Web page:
Labeling regime destabilization “foreign aid”

USAID, which carries the “aid” in its name and which describes itself in the following manner:

“USAID is a development agency, not an intelligence agency, and we work all over the world to help people exercise their fundamental rights and freedoms, and give them access to tools to improve their lives and connect with the outside world.”

has tried in the recent past to establish a low-tech twitter version in Cuba to undermine its government.

USAID has long been accused of being a means of the US government to project soft power and geopolitical competitors of the US government, like Vladimir Putin, claim that USAID has worked to try and destabilize governments that don’t play along, you know, like in Ukraine.

So acting all sneaky and luring people in with

[…]initial messaging includ[ing] “non-controversial content” such as “news messages on soccer, music, and hurricane updates” aimed at building up a user base for the free service, the AP reported.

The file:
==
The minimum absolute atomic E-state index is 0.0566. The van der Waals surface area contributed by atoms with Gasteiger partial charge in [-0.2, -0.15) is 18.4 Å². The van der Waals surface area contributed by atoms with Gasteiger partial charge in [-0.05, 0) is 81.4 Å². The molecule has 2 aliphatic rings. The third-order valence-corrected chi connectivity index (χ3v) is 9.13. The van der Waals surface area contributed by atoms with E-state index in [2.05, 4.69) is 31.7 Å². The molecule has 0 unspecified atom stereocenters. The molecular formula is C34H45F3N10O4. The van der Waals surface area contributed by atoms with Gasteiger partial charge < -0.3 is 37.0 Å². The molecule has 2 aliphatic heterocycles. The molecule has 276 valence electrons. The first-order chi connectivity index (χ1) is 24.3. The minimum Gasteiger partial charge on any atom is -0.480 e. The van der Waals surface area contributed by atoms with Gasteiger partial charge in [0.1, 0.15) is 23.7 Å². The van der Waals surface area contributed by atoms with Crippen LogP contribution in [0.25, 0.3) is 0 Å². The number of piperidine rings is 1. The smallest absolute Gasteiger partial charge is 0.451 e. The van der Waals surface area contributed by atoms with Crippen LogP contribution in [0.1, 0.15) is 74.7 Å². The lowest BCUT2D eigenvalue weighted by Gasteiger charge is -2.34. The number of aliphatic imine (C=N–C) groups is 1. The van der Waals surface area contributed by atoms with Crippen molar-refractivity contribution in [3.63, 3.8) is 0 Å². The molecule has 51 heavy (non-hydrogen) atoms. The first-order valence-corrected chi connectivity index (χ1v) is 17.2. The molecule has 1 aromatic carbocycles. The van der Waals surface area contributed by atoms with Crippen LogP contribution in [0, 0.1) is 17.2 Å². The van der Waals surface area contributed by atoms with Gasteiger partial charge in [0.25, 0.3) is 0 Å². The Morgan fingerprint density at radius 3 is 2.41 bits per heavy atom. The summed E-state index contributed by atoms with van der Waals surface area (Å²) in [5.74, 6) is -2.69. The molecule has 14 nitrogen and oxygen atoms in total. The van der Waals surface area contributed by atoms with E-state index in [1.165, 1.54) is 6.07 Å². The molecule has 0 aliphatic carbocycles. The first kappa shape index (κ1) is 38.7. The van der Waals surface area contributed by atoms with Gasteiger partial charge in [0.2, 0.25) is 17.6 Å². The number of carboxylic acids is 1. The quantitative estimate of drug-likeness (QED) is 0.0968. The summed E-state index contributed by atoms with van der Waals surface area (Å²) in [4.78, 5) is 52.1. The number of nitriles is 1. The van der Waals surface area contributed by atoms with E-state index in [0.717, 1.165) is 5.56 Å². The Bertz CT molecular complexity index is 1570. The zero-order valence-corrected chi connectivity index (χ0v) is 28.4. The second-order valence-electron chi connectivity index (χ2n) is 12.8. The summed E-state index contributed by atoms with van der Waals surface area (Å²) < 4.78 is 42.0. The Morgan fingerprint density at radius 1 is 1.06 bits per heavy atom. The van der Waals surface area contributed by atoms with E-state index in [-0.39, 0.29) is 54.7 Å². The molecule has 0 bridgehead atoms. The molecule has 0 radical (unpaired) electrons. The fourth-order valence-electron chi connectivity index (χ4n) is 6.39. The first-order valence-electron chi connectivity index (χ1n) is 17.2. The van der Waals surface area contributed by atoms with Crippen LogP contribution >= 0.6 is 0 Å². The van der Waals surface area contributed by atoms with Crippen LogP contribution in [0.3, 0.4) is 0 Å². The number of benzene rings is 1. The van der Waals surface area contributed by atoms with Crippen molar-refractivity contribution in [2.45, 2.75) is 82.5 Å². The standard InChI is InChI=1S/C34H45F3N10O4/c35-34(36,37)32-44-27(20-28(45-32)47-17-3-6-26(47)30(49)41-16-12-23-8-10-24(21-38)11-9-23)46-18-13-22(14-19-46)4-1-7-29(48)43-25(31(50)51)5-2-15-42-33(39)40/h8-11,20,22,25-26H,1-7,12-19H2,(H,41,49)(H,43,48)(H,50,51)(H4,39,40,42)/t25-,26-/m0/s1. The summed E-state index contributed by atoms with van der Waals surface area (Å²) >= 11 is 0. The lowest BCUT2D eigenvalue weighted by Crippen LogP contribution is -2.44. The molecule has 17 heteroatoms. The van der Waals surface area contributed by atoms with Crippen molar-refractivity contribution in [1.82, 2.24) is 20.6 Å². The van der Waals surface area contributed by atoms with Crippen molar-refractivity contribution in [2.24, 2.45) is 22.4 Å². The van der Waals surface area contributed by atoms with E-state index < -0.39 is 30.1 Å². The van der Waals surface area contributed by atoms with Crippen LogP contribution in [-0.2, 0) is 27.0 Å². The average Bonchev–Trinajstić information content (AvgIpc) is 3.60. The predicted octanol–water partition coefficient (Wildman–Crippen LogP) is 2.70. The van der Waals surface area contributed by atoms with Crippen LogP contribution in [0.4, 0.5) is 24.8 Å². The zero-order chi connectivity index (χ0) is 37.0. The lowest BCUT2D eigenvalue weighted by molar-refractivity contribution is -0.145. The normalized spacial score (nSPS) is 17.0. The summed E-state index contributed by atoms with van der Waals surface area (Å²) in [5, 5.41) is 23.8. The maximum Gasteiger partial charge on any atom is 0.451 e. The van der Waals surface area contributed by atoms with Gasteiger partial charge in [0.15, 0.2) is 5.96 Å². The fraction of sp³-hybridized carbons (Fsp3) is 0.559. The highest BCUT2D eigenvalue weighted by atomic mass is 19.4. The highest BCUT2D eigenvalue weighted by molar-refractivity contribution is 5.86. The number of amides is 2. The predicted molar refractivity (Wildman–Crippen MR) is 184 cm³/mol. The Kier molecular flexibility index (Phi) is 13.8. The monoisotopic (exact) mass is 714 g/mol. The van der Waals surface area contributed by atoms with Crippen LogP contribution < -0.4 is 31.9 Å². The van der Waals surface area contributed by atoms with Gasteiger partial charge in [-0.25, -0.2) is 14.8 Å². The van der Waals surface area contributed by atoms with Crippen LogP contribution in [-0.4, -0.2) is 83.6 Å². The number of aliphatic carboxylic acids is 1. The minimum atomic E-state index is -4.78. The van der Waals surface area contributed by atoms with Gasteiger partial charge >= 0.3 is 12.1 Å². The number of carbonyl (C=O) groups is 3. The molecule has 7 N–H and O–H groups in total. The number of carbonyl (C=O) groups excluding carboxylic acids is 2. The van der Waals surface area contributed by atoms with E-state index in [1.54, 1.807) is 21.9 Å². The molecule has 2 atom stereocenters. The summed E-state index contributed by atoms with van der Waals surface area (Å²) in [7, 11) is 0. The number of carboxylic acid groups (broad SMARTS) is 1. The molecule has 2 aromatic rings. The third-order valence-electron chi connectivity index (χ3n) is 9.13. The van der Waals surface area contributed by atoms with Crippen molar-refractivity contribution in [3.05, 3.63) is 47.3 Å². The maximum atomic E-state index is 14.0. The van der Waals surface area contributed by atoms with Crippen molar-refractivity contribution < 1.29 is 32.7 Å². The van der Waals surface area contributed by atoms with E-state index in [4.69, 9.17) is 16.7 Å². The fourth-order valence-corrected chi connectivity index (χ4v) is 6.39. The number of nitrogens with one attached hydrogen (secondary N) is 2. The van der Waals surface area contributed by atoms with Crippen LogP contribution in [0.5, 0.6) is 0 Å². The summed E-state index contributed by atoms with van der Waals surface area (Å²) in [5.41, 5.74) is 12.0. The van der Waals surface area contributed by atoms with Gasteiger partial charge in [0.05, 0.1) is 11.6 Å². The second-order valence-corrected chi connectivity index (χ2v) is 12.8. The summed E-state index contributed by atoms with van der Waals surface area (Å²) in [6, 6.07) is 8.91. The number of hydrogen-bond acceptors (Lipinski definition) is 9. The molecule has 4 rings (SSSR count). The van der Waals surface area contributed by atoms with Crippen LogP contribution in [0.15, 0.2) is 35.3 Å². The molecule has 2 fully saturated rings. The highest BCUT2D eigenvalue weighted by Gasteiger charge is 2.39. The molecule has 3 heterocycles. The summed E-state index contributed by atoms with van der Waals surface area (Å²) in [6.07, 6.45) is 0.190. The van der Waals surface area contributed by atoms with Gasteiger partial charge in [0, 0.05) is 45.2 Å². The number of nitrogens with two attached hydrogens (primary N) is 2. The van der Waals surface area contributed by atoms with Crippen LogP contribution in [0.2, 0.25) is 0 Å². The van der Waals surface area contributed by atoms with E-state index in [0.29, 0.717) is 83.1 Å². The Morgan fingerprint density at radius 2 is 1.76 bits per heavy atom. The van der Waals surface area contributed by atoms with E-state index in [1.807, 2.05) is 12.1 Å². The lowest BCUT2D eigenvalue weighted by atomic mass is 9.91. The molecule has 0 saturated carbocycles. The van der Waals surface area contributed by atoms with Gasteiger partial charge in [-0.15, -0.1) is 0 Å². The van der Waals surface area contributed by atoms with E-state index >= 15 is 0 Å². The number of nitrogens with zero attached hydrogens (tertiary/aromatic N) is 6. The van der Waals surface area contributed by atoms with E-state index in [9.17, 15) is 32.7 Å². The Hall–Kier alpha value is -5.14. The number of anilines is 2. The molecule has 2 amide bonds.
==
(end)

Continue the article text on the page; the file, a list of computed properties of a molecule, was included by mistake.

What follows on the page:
with the an end goal of:

Once the network reached a critical mass of users, the plan was for operators to introduce political content aimed at inspiring Cubans to organize “smart mobs” in hope of triggering a “Cuban Spring” (or, as a USAID document put it, to “renegotiate the balance of power between the state and society”).

does nothing to disspell this image. Apart from giving all those governments ammunition who want to curtail internet communications, the real casualty here are honest efforts at providing aid in the non-industrialized world, similarly to the damage the CAI fake vaccination drive did to healthcare efforts.

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